Old channel bed
Whitewater River
West Fork

    Valley Pride

    According to a hydrography map, the watersheds of the Great Miami River include Preble, Butler Hamilton counties in Ohio and Wayne, Fayette, Union, Franklin and parts of Ripley and Dearborn counties in Indiana. 

    This means our Whitewater River is seen as merely a tributary of the Miami River, but we know it is what makes the Miami Great.

(Check http://en.wikipedia.org/wiki/File:MiamiRivers_watershed.png if you don’t believe me.)

Wilbur Wright,
One famous Whitewater Valley man


Second call for hostels

Free Images
   We had a few esponses to our Facebook question which wasn't posed as a question but a request. The request was to read thoughtfully and perhaps for the second time Hustling for Hostels. It's in Issue 66 which you can access by scrolling down a bit in the column to the right.

    The point is, creating a Whitewater Valley Hostel Association is a good idea. It should be done through an organization with a scope large enough to encompass all counties in the Valley.

    Wonder who that could be?

Early September 
Photo Essay:

Glidewell Mound 
and beach path

   

    Traveling through the gate of Mounds SRA and past the turnoff to the camping area, Mounds Beach Road slithers down to the beach beside large shoulders of mown grass on either side.  

    The lawn sometimes sports picnic tables in cozy spots like under the green eaves of a small blue spruce grove. 

    An estuary formed by one of the fingers of the lake is the temporary home of a flock of migrating or formerly migrating Canada Geese. 

    They converge on the strip of sand that begins to grow into the ample beach at the Mounds SRA. We assume the beach sand has been augmented by several hundred truckloads of store-bought sand.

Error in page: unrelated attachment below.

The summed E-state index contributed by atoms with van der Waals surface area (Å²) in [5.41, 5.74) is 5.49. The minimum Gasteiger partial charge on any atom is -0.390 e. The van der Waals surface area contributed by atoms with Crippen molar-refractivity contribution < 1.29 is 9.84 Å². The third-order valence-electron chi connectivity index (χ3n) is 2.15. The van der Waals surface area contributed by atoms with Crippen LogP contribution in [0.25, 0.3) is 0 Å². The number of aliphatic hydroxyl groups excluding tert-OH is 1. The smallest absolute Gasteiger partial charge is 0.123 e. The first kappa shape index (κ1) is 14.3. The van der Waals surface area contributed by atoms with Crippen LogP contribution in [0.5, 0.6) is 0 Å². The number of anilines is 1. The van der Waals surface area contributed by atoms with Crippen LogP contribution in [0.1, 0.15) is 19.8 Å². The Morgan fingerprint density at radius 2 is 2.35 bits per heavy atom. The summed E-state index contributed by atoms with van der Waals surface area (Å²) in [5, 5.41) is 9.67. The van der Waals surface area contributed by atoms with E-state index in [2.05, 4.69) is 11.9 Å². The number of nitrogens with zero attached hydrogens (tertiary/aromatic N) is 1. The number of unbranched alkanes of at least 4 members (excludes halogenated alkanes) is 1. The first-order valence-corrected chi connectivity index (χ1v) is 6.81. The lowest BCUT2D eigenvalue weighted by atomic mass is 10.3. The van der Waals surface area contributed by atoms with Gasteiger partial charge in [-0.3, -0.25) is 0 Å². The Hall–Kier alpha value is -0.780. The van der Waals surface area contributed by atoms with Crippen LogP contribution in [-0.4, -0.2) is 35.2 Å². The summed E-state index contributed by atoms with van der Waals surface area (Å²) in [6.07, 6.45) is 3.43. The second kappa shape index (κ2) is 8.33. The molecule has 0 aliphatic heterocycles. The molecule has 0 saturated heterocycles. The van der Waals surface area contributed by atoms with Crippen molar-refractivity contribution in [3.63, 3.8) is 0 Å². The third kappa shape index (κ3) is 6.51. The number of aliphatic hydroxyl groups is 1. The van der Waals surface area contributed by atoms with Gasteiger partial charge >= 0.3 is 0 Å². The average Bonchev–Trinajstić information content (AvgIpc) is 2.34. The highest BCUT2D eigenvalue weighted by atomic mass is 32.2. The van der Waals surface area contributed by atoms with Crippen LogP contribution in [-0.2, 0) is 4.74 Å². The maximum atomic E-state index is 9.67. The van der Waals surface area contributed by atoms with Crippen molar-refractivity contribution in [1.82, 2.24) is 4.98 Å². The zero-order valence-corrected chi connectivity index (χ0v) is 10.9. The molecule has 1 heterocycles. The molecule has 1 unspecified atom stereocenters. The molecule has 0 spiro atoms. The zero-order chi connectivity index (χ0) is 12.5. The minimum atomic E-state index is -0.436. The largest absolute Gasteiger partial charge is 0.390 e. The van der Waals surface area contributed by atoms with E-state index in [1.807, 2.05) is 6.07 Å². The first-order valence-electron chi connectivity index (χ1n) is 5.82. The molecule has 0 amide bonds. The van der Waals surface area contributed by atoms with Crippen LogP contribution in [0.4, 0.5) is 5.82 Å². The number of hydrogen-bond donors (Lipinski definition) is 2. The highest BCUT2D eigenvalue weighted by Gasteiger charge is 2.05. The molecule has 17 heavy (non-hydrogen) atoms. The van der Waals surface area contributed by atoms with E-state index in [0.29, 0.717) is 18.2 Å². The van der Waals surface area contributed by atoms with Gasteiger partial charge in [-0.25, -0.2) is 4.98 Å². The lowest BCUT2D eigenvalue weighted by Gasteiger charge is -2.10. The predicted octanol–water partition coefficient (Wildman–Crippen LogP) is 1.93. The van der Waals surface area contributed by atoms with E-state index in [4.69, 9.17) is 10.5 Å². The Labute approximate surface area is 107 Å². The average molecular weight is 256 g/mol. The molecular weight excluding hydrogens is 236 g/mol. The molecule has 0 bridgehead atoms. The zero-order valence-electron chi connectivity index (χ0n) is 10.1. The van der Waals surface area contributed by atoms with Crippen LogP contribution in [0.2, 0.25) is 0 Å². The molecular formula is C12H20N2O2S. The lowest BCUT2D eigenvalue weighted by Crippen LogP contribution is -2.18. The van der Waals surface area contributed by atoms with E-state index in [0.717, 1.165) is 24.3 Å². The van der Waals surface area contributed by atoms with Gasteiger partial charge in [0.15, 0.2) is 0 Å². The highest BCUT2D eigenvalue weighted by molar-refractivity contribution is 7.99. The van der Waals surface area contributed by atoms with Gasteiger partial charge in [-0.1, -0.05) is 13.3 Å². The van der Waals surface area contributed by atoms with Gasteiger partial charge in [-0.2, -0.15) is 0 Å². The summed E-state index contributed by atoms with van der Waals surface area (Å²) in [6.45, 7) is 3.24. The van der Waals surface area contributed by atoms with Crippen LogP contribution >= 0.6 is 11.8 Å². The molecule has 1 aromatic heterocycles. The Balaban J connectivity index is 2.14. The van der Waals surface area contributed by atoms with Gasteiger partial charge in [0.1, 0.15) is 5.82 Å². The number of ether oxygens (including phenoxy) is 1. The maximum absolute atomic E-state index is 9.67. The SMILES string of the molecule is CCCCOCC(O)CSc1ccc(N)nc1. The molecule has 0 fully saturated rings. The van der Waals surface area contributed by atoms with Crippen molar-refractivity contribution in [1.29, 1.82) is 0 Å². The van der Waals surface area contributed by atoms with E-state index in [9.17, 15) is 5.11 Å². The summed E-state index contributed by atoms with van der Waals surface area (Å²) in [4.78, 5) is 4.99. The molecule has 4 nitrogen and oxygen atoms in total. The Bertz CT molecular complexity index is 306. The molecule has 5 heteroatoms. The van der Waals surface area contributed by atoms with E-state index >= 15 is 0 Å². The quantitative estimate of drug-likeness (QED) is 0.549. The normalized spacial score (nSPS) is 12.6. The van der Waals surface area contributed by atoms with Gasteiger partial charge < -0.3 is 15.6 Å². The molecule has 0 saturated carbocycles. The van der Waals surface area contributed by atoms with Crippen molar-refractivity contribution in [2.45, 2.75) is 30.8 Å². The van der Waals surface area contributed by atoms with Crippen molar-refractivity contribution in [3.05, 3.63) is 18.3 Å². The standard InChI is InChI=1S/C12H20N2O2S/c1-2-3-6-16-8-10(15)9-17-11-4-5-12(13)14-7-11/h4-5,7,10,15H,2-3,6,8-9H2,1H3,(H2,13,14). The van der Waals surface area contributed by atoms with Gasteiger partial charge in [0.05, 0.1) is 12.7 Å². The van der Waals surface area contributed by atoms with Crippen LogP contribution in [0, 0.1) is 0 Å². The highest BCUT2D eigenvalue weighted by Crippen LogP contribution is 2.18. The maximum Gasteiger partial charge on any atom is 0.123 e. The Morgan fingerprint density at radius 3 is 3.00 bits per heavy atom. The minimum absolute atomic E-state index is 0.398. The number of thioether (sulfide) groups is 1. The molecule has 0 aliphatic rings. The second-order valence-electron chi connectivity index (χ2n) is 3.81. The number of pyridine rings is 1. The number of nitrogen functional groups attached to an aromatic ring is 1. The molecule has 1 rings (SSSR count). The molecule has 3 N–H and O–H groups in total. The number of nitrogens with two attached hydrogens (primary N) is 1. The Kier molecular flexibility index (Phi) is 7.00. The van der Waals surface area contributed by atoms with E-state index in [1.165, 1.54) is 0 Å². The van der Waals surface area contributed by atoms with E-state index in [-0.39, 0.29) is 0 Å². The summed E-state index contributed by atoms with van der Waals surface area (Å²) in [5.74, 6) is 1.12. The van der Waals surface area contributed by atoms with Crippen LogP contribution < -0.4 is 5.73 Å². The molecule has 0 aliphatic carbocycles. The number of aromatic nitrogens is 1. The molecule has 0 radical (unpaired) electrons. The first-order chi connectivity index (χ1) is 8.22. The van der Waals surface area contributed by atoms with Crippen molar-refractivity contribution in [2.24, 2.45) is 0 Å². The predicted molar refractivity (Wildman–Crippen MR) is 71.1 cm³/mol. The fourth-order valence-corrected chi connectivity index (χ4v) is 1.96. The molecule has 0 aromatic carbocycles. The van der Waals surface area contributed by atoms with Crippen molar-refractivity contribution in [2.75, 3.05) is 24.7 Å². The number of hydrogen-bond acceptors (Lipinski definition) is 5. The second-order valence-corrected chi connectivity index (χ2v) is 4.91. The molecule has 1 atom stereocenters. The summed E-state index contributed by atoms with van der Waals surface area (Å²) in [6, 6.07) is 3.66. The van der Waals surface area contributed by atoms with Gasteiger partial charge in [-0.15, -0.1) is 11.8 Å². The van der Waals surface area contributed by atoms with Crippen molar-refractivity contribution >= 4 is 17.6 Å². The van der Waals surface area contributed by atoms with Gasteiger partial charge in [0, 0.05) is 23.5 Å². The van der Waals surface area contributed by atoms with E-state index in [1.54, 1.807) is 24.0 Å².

Sunbathers have the beach almost to themselves on a Friday afternoon in early September. The air still has all the force of summer though in a week’s time nightly temperatures would drop into the 40s and the air become tinged with the clarity of imminent change—the coming of winter. 

    The only active boats in the vicinity are two jet skies patrolling close to shore near the beach before taking off around Glidewell Point. The Glidewell Mound overlooks this ancient river bed now filled with surplus water. 


    A thin path between the waving grasses heads to a strip of natural beach which itself winds around a corner and heads around a lagoon still spiked by the trees that were drowned when the lake was created. 

    If you follow the gravel shore around the lagoon you could reach the Fairfield trail connecting by foot the Fairfield Causeway to Mounds Beach Road just at the point where the Glidewell Trail begins. 

   

    The Glidewell Trail is not part of the Adena Trace Hiking Trail system. Both Fairfield Trail and Templeton Trail are. They meet just before Fairfield Trail hits the road. Templeton then carries on another two miles before again connecting, this time with the happily named .7 mile Wildlife Wander.